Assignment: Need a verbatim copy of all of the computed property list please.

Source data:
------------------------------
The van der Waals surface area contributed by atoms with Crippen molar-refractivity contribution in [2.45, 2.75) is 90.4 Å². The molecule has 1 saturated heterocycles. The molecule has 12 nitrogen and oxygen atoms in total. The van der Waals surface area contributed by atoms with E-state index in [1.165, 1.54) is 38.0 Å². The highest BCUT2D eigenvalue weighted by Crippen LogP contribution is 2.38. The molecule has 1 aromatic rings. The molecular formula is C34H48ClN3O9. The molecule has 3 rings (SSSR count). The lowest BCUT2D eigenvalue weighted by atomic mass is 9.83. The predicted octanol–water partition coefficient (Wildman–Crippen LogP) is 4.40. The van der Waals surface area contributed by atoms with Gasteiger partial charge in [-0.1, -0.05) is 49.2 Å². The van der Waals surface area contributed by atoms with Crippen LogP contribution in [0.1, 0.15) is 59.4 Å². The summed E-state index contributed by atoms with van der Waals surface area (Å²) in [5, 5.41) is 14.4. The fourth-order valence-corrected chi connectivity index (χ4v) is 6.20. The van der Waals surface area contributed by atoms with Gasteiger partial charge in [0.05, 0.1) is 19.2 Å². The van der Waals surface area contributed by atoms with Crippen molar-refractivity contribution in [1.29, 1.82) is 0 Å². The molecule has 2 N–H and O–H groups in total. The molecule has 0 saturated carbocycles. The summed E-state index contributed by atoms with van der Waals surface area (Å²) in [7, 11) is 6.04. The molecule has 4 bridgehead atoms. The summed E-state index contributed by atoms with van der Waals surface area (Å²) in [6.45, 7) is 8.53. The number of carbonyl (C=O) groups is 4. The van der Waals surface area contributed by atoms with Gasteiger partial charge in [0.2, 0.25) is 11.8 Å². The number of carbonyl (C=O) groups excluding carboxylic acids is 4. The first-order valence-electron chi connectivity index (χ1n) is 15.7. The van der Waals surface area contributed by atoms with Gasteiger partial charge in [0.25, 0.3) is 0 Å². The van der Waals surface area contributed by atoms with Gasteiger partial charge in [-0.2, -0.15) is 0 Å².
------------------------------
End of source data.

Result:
The van der Waals surface area contributed by atoms with Crippen molar-refractivity contribution in [2.45, 2.75) is 90.4 Å². The molecule has 1 saturated heterocycles. The molecule has 12 nitrogen and oxygen atoms in total. The van der Waals surface area contributed by atoms with E-state index in [1.165, 1.54) is 38.0 Å². The highest BCUT2D eigenvalue weighted by Crippen LogP contribution is 2.38. The molecule has 1 aromatic rings. The molecular formula is C34H48ClN3O9. The molecule has 3 rings (SSSR count). The lowest BCUT2D eigenvalue weighted by atomic mass is 9.83. The predicted octanol–water partition coefficient (Wildman–Crippen LogP) is 4.40. The van der Waals surface area contributed by atoms with Gasteiger partial charge in [-0.1, -0.05) is 49.2 Å². The van der Waals surface area contributed by atoms with Crippen LogP contribution in [0.1, 0.15) is 59.4 Å². The summed E-state index contributed by atoms with van der Waals surface area (Å²) in [5, 5.41) is 14.4. The fourth-order valence-corrected chi connectivity index (χ4v) is 6.20. The van der Waals surface area contributed by atoms with Gasteiger partial charge in [0.05, 0.1) is 19.2 Å². The van der Waals surface area contributed by atoms with Crippen molar-refractivity contribution in [1.29, 1.82) is 0 Å². The molecule has 2 N–H and O–H groups in total. The molecule has 0 saturated carbocycles. The summed E-state index contributed by atoms with van der Waals surface area (Å²) in [7, 11) is 6.04. The molecule has 4 bridgehead atoms. The summed E-state index contributed by atoms with van der Waals surface area (Å²) in [6.45, 7) is 8.53. The number of carbonyl (C=O) groups is 4. The van der Waals surface area contributed by atoms with Gasteiger partial charge in [0.2, 0.25) is 11.8 Å². The number of carbonyl (C=O) groups excluding carboxylic acids is 4. The first-order valence-electron chi connectivity index (χ1n) is 15.7. The van der Waals surface area contributed by atoms with Gasteiger partial charge in [0.25, 0.3) is 0 Å². The van der Waals surface area contributed by atoms with Gasteiger partial charge in [-0.2, -0.15) is 0 Å².